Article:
Kanaa Review - A well played cover drive that comfortably reaches the boundary!
How often have we seen a sports film that touches upon a very relevant social issue, giving the two themes a near equal importance? Well that very easily can be termed as the one line of director Arunraja Kamaraj’s Kanaa produced by his long term friend and actor Sivakarthikeyan. Starring Aishwarya Rajesh in the lead role, Kanaa is a female centric film that revolves around the life of young Kausalya, who aspires to join the Indian Women’s cricket team and win the world cup for her father.
Coming off as an emotional film with numerous light moments, Kanaa has some really big positives that makes it the film that it is. The very first one being its casting. Right from the experienced Sathyaraj (Murugesan), who plays Kausalya’s dad till the smallest of its characters, the film’s actors have been cast on point.
Sathyaraj’s emotional quotient, Aishwarya’s athletics, will power, screen presence and determination, her mother’s care, the village team that brings to light her initial talent, the NCA camp women cricketers and to top it all, an extended cameo by Sivakarthikeyan who plays Nelson Dhilipkumar, almost all of the film’s cast have done a good job. Kanaa has a soul that holds together the entire film related to agriculture and cricket, with both having similarly linked scenes and situations keeping us engaged throughout. The effort that Aishwarya has put in for this character is mention worthy.
Arunraja Kamaraj, the captain of the ship has used dialogues as his trump card. Every dialogue of each of the important characters has a tinge of motivation and philosophy that pushes us to achieve our dream and this is well complemented by the interesting screenplay. We have seen many cricket based films before but what makes Kanaa different is this screenplay and the humour that is on offer in majority of the scenes. As a director, Arunraja shows immense maturity with the way he has handled multiple subjects and characters.
Few notable scenes include the ground fight sequence with a proper justification, the scenes that build up Kausi’s character and her interest towards cricket, the conflict that Kausi faces at NCA, Sivakarthikeyan’s motivational words and his flach back and definitely the climax match. The entire cricket match portions have been very professionally shot and kudos to the cinematographer Dinesh Krishnan for his quality work, especially with the movement shots. Edit by Ruben also seemed neat and crisp and catered to the genre of the film.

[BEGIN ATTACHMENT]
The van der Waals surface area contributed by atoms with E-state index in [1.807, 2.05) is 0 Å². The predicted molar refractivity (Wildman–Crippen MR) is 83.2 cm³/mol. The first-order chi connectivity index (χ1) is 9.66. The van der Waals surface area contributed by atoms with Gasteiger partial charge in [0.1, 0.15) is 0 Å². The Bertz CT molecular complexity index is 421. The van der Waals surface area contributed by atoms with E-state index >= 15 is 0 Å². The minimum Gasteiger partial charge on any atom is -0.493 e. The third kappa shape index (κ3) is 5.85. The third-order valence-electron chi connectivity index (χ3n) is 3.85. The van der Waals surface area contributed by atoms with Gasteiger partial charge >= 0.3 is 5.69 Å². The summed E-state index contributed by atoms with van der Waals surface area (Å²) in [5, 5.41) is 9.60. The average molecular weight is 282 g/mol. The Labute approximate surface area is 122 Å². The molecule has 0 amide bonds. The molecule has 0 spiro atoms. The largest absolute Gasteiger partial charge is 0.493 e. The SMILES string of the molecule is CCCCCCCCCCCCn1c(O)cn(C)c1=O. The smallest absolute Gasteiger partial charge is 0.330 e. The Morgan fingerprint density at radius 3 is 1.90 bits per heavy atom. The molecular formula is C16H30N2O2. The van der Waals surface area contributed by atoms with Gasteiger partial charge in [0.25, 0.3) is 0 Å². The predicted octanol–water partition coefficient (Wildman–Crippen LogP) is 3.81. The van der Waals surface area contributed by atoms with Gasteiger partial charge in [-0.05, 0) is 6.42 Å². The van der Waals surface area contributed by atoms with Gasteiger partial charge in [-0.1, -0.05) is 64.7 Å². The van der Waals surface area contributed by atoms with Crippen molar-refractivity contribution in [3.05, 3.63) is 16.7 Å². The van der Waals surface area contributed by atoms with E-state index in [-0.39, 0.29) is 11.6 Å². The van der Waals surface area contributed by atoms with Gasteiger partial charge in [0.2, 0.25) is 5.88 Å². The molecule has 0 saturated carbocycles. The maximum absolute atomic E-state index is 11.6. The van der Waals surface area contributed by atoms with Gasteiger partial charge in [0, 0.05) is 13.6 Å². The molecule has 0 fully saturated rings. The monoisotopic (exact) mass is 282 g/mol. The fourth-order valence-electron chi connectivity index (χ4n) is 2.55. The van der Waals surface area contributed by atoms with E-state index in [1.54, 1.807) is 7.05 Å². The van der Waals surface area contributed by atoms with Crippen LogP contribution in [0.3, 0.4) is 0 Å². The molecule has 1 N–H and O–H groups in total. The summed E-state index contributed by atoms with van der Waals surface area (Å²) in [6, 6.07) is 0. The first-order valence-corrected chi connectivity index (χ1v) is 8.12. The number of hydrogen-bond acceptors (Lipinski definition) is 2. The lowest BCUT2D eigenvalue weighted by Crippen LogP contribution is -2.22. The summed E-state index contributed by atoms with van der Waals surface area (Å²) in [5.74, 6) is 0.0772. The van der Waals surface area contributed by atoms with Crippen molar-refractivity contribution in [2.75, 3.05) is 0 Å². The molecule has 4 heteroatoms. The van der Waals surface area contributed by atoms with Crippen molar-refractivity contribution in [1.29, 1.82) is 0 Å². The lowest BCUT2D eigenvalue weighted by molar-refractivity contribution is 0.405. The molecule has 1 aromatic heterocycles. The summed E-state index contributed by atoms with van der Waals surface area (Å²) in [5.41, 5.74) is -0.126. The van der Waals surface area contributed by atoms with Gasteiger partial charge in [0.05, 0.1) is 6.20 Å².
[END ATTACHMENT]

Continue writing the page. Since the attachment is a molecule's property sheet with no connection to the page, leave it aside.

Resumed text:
The second half, though showing some resemblance to Chak De! India, had a fairly fresh feeling due to its treatment. A few montages at the start of the second half could have been trimmed a little as this was the only part that seemed to have a tad bit of a lag. The girl who played the character of the Indian cricketer Gayathri in the latter half was quite impressive and provided the much needed in-team conflict.
Music by Dhibu Ninan Thomas serves as the backbone of the flick. The songs Oonjala, Savaal and Vaayadi Petha Pulla are stand-out numbers with respect to both audio and visuals and serve as an energy boost. The BGM is a sure shot winner as it gives goosebumps in a couple of places.
On the whole, apart from a slightly long second half, Kanaa has a lot of positives to boast about. The soul and emotion has been predominantly maintained and persists even after the film is over. Aishwarya Rajesh and Sathyaraj steal the show with their heroics and how the underdog chases the dream is a concept that everyone would enjoy if told in a convincing manner. Kanaa also questions the importance that we give to agriculture in our country and touches upon the issues that farmers face. SK and team have used women’s cricket as the marketing agent to sell the importance of agriculture and the climax leaves most of the people pondering as to what we could do about the sad plight of those who give us our food. Arunraja Kamaraj’s debut is a moving film that ends up as a match winner!
Kanaa is a good mix of cricket, emotions, agriculture and a lot more! Go for it as it is a positive, feel-good film which would engage all range of audiences with its game!